New Markers Commemorate DUMBO’s Historic District Designation

New Markers Commemorate DUMBO’s Historic District Designation

DUMBO – There’s more to DUMBO than just being the most Instagrammed spot in the borough. The picturesque neighborhood located “Down Under the Manhattan Bridge Overpass” was designated a historic district by the NYC Landmarks Preservation Commission (LPC) in 2007, and on Friday morning, a historic district marker was unveiled providing visitors with a synopsis of the locale’s industrial, architectural, and cultural past.

The unveiling of the DUMBO Historic District Marker. L-R: Doreen Gallo (DUMBO Neighborhood Alliance), Sarah Carroll (LPC), Christina Davis (NYLPF Co-Chair), Basil Walter (NYLPF Co-Chair), and Council Member Stephen Levin. (Photo: Nathan Haselby)

On Jay Street between Water and Plymouth Streets this morning, the LPC, the New York Landmarks Preservation Foundation (NYLPF), the DUMBO Neighborhood Alliance, and Council Member Stephen Levin unveiled one of three newly installed markers that will promote and commemorate the designation of the DUMBO Historic District, detailing the neighborhood’s historic importance as well as its boundaries.

The terra cotta-colored signs measure 19″ x 36″ and feature a map of the district on one side and a brief description and history of DUMBO on the other. The installation of the DUMBO markers is part of the NYLPF’s Historic District Marker Program, which uses signage to promote public awareness and civic pride in designated NYC historic districts.

DUMBO Historic District Marker (Photo: Nathan Haselby)
DUMBO Historic District Marker (Photo: Nathan Haselby)

“By the early 20th century, Brooklyn was the fourth largest manufacturing center in the entire country and a significant amount of this industrial output occurred right here in DUMBO,” LPC’s Executive Director, Sarah Carroll, said at Friday’s event. “The Landmarks Preservation Commission designated DUMBO a historic district in 2007 to recognize its rich history and its unique industrial streetscapes. DUMBO, being one of the most important manufacturing centers, has one of the finest and most varied collections of 19th century and early 20th century industrial architecture in New York City and it embodies an important era in both Brooklyn and New York City history. Even as building uses have evolved throughout the years, this dynamic neighborhood has retained its industrial character.”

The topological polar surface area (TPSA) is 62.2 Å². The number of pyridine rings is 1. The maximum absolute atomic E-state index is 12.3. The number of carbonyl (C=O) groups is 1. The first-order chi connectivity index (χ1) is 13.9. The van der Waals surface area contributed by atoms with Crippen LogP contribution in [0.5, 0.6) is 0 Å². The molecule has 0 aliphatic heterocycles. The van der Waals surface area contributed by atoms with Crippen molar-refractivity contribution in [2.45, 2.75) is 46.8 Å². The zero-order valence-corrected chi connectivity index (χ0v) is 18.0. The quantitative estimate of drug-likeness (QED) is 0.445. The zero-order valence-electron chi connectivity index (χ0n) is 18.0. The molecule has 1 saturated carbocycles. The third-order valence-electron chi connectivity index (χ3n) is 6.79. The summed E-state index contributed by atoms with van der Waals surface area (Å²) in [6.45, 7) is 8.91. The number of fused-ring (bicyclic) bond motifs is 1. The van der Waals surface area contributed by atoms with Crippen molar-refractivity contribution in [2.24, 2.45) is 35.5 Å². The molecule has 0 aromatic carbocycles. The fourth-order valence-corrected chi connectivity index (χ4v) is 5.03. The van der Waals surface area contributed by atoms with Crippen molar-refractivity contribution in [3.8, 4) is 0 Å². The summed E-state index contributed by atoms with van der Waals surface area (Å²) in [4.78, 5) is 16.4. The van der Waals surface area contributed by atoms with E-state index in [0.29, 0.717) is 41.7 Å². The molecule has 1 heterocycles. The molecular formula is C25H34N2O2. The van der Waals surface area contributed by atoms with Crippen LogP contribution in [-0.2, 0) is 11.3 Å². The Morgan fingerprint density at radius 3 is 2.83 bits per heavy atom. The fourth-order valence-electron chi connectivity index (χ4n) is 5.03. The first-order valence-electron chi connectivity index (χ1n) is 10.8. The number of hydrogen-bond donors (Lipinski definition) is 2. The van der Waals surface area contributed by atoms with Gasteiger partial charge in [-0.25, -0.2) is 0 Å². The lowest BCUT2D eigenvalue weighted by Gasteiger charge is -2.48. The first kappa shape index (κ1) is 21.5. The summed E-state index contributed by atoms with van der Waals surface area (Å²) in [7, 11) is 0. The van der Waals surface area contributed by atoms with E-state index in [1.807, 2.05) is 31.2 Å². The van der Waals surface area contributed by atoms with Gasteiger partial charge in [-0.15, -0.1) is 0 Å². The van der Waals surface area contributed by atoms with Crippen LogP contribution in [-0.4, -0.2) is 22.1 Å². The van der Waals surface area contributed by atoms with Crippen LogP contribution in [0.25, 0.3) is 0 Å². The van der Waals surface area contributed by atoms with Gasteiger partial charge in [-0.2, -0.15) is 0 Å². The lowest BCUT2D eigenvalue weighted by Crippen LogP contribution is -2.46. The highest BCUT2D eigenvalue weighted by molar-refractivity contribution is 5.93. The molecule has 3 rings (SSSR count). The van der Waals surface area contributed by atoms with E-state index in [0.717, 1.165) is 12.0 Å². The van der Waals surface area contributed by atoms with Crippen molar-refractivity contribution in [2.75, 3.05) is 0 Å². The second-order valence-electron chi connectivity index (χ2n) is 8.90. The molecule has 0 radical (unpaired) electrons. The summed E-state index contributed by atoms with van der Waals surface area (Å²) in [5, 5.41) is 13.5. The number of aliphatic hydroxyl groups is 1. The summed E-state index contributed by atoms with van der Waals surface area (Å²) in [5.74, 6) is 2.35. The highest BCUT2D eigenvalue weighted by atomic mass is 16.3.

NYC Landmarks Preservation Commission’s Executive Director, Sarah Carroll (Photo: Nathan Haselby)

Council Member Stephen Levin, whose District 33 covers DUMBO, acknowledged the Historic Districts Council and the DUMBO Neighborhood Alliance for their work in the community. “As our city changes, our city evolves…we need to make sure that we are always keeping our preservation and our history and our heritage on the front burner.”

Council Member Stephen Levin (Photo: Nathan Haselby)

“It’s really important, especially in a neighborhood like DUMBO,” Levin continued, “where you can see the history of the community…. You can see how this community was used 150 years ago. In the case of DUMBO, you can see the train tracks where the carting happened, the taking of the wares off the waterfront and bringing it to the population of Brooklyn.”

Doreen Gallo, President of the DUMBO Neighborhood Alliance (Photo: Nathan Haselby)

Longtime DUMBO resident and President of the DUMBO Neighborhood Alliance, Doreen Gallo, worked with the Council Member and the city agencies in developing the historic district markers. “We extend our gratitude to the Landmarks Preservation Commission as well as the New York Landmarks Preservation Foundation for this crucial recognition of our historic district designation in 2007. As our neighborhood continues to expand and evolve, it remains paramount that we continue to educate the public as to the growing need for historic preservation.”

“The marker that we are unveiling today will memorialize the Commission’s designation of this historic district and let New Yorkers and visitors alike know about DUMBO’s architectural and historic importance,” LPC Executive Director Carroll noted.

L-R: Doreen Gallo (DUMBO Neighborhood Alliance), Sarah Carroll (LPC), Christina Davis (NYLPF Co-Chair), Basil Walter (NYLPF Co-Chair), and Council Member Stephen Levin. (Photo: Nathan Haselby)

Founded in 1965, the Landmarks Preservation Commission protects and preserves NYC’s architecturally, historically, and culturally significant structures and sites. LPC has granted landmark status to more than 36,000 buildings and sites, including 1,413 individual landmarks, 120 interior landmarks, 11 scenic landmarks, and 143 historic districts and extensions across the city.

To learn more about DUMBO and to read the DUMBO Historic District Designation Report, click here.

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